where, when, and what to find

Little Willow Canyon

posted by Tim Avery at
on Thursday, March 12, 2015 

Little Willow Canyon from Google Street View

The trail up leads through shrubsteppe and mixed oak woodland at Hidden Valley Park, before you hit the narrow rocky crags and cliffs at the mouth of the canyon.  Here the trail climbs through the oak into a riparian habitat along the creek which only has water in it during the runoff and following storms.  The habitat is very thick and quickly moves into mixed conifer and riparian in between the cliffs.  You don't need to go very far to find birds here.  There are often rock climbers in the canyon, and they make lots of noise, so beware of this on weekends.  I'm not sure how far up canyon you can travel before running out of trail or it becomes impassable, but will add details as I learn more.

I have only been here a couple times, and there is one other eBird checklist with information about the birds here.  I suspect it's very similar to Big Willow Canyon to the norht, and any other canyon along the front with similar habitat.  This location is primarily going to be visited in the late spring, summer, and fall--although some interesting things might be around in the winter.  I would imagine NORTHERN PGYMY-OWL can probably be tracked down here, and flocks of ROSY-FINCHES probably use the bench here.  Year round residents include the usually WESTERN-SCRUB JAYS, BLACK-BILLED MAGPIE, and CALIFORNIA QUAIL in the lower stretches of the trail.  PINE SISKIN, STELLER'S JAY, and MOUNTAIN CHICKADEE can be found in the higher reaches.  Near the rocky slopes at the canyon mouth listen for CANYON WREN singing.  During the breeding season there haven't been any checklists submitted yet, but the varied habitats likely attract a variety of species you would see in other canyons nearby.  I will add more details about the birding here in the summer when I have been back and can speak to it.  One thing I have thought every time I've been here is that this is probably a great point to hawk watch from.  Either below the canyon at Hidden Valley Park--or where the gate blocks the trail to the watershed.  I have seen TURKEY VULTURE, GOLDEN EAGLE, RED-TAILED HAWK, SHARP-SHINNED and COOPER'S HAWKS in just a couple visits.  I'll update this with more information as I learn more about the area.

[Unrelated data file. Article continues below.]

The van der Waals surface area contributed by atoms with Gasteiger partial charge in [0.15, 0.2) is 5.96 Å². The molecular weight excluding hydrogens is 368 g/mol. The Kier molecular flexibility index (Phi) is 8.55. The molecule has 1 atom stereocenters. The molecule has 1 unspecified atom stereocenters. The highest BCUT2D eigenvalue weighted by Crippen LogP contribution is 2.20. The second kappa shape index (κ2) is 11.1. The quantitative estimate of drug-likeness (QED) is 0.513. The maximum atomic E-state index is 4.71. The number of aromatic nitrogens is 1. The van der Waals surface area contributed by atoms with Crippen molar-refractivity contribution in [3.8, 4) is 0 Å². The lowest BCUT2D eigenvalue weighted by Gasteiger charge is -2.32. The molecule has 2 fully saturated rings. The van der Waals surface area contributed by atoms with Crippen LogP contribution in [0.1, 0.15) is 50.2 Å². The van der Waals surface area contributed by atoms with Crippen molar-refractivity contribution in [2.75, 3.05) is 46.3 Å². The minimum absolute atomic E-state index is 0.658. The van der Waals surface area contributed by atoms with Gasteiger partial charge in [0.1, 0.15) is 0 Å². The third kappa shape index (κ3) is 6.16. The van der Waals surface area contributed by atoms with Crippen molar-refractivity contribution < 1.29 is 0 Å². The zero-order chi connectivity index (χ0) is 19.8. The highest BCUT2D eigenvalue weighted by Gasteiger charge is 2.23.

From the north taking Wasatch Blvd from I-215 at 6200 South head south past both Cottonwood Canyons.  At 9800 South continue straight another 3.5 miles till you arrive at the park on your left. Pull in to the lot and keep right to go to the parking area for the park.  From the south follow 12300 South in Draper east as it loops north and becomes Draper Parkway just past 1300 East. Eventually turning into 1700 east, take a right on to Wasatch Blvd at about 11700 south.  Follow the road east 1.7 miles till you reach the park on your right.  From the parking lot follow the paved trail southeast passed the first turnoff to the Bonneville Shoreline Trail.  At the 2nd turnoff on your left follow the dirt trail up the hillside until it goes around the bend into the mouth of the canyon.  Here the trail splits and the Bonneville Shoreline Trail goes to the right across the river--the trail up the canyon is straight ahead.

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